Kirkus Reviews
Already recognized for her own witty romantic comedies of manners, Schine (The New Yorkers, 2008, etc.) joins the onslaught of Austen imitators. Upper-middle-class, mostly Jewish New Yorkers take the place of British gentry in this Sense and Sensibility riff. After 48 years of marriage, 78-year-old Joseph Weissman leaves his 75-year-old wife Betty for Felicity Barrow, a younger woman with whom he works. Although Josie (as his stepdaughters call him) repeatedly swears he wants to be generous to Betty, Felicity manipulates him into closing Betty's credit-card accounts and forcing her out of the Weissmans' Upper West Side apartment she herself paid for decades ago. Fortunately, kindly Cousin Lou lends Betty his abandoned cottage in Westport, Conn., and Betty's daughters, outraged on their mother's behalf although they don't stop loving Josie, move in with her. Romantic, never married but often in love, 49-year-old Miranda is in dire financial straits herself, as scandals concerning the memoirists she represents threaten to bankrupt her literary agency. Sensible Annie, briefly married and long divorced, has successfully raised two sons while working at a privately endowed library. Now living in stoic loneliness, she has begun to fall in love with famous author Frederick Barrow, who happens to be Felicity's brother and whose grown offspring jealously guard his affections. In Westport, Annie is hurt when Frederick practically ignores her at a gathering at Cousin Lou's. Meanwhile, Miranda has an affair with the handsome young actor next door and falls seriously in love with his two-year-old son. Feisty Betty begins to refer to herself as a widow. In true Austen fashion, love and money conquerall, although Schine adds some modern sorrow and a slightly off-putting disdain for her male characters, who range from narcissistically foolish to, in what passes for the romantic hero, pragmatic and unoffending. Infectious fun, but the tweaked version never quite lives up to the original.

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Product Details

ISBN-13:
9780312680527
Publisher:
Picador
Publication date:
02/01/2011
Pages:
304
Sales rank:
464,105
Product dimensions:
5.40(w) x 8.10(h) x 0.90(d)

Read an Excerpt

     When Joseph Weissmann divorced his wife, he was seventy-eight years old and she was seventy-five. He announced his decision in the kitchen of their apartment on the tenth floor of a large, graceful Central Park West building built at the turn of the last century, the original white tiles of the kitchen still gleaming on the walls around them. Joseph, known as Joe to his colleagues at work but always called Joseph by his wife, said the words “irreconcilable differences,” and saw real confusion in his wife’s eyes.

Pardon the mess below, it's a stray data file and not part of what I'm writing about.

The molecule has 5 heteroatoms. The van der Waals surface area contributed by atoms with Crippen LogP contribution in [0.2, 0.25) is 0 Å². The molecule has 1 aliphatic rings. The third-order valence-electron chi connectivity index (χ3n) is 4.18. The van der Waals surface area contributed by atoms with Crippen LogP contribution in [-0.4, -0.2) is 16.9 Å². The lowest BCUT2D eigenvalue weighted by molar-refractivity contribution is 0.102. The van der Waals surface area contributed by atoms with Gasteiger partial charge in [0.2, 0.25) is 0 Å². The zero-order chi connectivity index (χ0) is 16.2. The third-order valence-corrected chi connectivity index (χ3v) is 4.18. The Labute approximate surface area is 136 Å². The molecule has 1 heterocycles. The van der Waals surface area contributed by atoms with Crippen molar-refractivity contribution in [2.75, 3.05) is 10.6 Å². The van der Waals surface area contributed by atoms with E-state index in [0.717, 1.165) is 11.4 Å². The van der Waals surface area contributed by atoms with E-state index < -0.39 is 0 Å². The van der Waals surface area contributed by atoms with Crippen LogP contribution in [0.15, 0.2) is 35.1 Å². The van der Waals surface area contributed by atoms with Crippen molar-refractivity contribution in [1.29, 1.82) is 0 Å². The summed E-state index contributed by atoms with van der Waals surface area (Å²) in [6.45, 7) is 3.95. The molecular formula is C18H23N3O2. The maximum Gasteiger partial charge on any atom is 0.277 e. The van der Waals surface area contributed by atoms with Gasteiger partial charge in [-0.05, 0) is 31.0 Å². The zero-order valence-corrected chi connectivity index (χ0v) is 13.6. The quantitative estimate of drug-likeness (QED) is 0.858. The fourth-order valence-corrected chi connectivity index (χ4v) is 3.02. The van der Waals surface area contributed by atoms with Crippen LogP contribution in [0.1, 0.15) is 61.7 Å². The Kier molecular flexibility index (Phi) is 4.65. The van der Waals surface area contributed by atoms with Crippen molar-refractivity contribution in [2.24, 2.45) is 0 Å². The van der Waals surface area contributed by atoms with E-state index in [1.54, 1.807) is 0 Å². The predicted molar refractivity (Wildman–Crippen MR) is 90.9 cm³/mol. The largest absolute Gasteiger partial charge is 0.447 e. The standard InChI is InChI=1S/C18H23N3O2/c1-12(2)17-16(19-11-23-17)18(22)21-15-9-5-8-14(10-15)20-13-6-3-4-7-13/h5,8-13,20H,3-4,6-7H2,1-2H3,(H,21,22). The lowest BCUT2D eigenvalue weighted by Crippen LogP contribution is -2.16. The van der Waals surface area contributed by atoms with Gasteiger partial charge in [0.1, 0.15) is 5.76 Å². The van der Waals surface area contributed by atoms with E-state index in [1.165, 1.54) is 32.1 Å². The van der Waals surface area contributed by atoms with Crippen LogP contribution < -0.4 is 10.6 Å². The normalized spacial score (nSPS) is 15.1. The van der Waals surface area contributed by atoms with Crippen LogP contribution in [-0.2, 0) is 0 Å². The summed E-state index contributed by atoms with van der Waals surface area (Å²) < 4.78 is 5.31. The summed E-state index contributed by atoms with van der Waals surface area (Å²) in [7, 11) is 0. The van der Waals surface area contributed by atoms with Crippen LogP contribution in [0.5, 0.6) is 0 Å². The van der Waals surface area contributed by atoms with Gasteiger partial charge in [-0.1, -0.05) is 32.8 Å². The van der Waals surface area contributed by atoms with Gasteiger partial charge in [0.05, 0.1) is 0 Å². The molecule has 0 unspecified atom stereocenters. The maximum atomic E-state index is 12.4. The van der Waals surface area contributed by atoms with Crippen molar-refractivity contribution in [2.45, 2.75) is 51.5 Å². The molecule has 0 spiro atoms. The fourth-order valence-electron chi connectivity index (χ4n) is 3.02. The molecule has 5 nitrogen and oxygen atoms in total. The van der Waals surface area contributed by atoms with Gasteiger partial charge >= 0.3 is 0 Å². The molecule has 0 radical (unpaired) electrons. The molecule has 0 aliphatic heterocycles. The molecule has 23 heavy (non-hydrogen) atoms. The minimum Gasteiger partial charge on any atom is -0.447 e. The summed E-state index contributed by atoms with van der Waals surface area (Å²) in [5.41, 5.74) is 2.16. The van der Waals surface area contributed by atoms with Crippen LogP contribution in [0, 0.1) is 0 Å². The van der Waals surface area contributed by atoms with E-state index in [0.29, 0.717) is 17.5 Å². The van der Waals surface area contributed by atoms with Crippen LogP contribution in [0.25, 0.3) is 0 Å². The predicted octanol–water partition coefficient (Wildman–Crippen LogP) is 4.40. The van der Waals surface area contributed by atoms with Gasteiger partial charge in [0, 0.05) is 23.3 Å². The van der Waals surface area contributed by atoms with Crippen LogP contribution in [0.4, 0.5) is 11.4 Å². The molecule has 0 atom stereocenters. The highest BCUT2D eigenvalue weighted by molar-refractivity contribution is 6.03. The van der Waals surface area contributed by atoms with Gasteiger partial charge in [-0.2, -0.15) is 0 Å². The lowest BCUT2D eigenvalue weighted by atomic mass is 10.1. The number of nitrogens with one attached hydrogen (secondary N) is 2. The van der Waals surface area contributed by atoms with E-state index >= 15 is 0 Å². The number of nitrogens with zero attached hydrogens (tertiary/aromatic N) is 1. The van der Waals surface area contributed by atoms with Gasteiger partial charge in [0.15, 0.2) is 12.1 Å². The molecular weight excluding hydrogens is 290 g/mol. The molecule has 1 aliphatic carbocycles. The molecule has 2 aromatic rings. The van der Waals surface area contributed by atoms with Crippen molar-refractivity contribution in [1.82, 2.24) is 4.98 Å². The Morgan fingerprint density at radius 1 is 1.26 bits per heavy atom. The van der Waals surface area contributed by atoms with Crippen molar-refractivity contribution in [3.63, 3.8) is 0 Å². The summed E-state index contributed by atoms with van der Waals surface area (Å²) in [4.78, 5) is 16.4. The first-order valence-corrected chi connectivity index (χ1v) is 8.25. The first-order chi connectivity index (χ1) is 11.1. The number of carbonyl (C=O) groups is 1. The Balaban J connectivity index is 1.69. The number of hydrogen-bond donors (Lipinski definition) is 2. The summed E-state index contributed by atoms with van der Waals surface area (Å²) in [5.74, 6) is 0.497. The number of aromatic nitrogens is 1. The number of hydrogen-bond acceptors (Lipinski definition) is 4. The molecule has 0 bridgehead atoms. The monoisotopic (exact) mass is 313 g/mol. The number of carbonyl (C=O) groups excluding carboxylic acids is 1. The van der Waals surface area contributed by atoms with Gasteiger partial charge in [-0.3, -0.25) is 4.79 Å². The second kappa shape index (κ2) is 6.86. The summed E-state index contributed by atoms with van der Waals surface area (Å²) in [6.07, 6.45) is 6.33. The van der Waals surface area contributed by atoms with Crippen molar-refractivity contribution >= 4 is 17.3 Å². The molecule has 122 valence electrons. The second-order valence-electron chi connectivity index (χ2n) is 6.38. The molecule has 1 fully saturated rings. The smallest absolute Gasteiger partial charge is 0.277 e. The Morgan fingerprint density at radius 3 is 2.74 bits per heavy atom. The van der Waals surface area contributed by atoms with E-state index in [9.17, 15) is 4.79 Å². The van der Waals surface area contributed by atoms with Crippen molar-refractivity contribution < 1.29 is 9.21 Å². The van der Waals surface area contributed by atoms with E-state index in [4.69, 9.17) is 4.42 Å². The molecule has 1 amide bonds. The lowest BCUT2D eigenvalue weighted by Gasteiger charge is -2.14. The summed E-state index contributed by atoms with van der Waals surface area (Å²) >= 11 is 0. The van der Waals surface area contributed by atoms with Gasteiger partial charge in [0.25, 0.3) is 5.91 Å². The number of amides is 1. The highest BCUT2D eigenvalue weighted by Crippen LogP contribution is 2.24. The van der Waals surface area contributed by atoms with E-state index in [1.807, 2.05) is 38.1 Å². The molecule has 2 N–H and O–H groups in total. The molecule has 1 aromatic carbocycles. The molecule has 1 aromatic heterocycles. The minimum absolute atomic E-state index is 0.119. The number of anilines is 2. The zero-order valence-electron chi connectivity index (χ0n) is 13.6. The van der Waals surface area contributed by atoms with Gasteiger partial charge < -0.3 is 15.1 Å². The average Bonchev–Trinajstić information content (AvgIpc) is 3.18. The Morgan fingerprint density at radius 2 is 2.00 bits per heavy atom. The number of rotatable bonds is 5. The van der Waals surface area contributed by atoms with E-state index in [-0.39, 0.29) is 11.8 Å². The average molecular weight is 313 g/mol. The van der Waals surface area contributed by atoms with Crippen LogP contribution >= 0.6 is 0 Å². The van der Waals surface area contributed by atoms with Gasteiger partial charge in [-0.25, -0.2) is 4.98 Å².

Irreconcilable differences? she said. Of course there are irreconcilable differences. What on earth does that have to do with divorce?

     In Joe’s case it had very little to do with divorce. In Joe’s case, as is so often the case, the reason for the divorce was a woman. But a woman was not, unsurprisingly, the reason he gave his wife.

     Irreconcilable differences?

     Betty was surprised. They had been married for forty-eight years. She was used to Joseph, and she was sure Joseph was used to her. But he would not be dissuaded. Their history was history to him.

     Joseph had once been a handsome man. Even now, he was straight, unstooped; his bald head was somehow distinguished rather than lacking, as if men, important men, aspired to a smooth shining pate. His nose was narrow and protruded importantly. His eyes were also narrow and, as he aged, increasingly protected by folds of skin, as if they were secrets.Women liked him. Betty had certainly liked him, once. He was quiet and unobtrusive, requiring only a large breakfast before he went to work, a large glass of Scotch when he arrived home, and a small, light dinner at 7:30 sharp.

     Over the years, Betty began to forget that she liked Joseph. The large breakfast seemed grotesque, the drink obsessive, the light supper an affectation. This happened in their third decade together and lasted until their fourth. Then, Betty noticed, Joseph’s routines somehow began to take on a comforting rhythm, like the heartbeat of a mother to a newborn baby. Betty was once again content, in love, even. They traveled to Tuscany and stood in the Chianti hills watching the swallows and the swift clouds of slate-gray rain approaching. They took a boat through the fjords of Norway and another through the Galápagos Islands. They took a train through India from one palace to the next, imagining the vanished Raj and eating fragrant delicate curries. They did all these things together. And then, all these things stopped.

     “Irreconcilable differences,” Joe said.

     “Oh, Joseph. What does that have to do with divorce?”

     “I want to be generous,” Joe said.

     Generous? she thought. It was as if she were the maid and she was being fired. Would he offer her two months’ salary?

     “You cannot be generous with what is mine,” she said.

     And the divorce, like horses in a muddy race, their sides frothing, was off and running.

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Meet the Author

Cathleen Schine is the author of The New Yorkers and The Love Letter, among other novels. She has contributed to The New Yorker, The New York Review of Books, The New York Times Magazine, and The New York Times Book Review.

Brief Biography

Hometown:
New York, New York, and Venice, California
Date of Birth:
1953
Place of Birth:
Bridgeport, Connecticut
Education:
B.A., Barnard College, 1976
Website:
http://www.cathleenschine.com/

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The Three Weissmanns of Westport 2.9 out of 5 based on 0 ratings. 155 reviews.
Art-historian More than 1 year ago
I like Schine's writing and wanted to read this so much that I mistakenly bought it twice! Once turned out to be enough -- I never found the characters to be convincing enough for me to really care about them or believe that they were connected in any way beyond the plot contrivances. It absorbed me more at the beginning and at the ending, but the middle was a long lull at the beach.
BobbiNJ More than 1 year ago
This was the first of Cathleen Schine's books that I've read but I enjoyed it enough that I've purchased a few others of hers. The book takes place in CT and NY, both very familiar places to me. The character types are also familiar but because of that, I enjoyed it even more. Sharply drawn characters and detailed depiction of different types of women who all depend on each other. Loved her unique writing style. It struck me as a bit old-fashioned but because the book discussed very current themes, it made the whole experience even more enjoyable.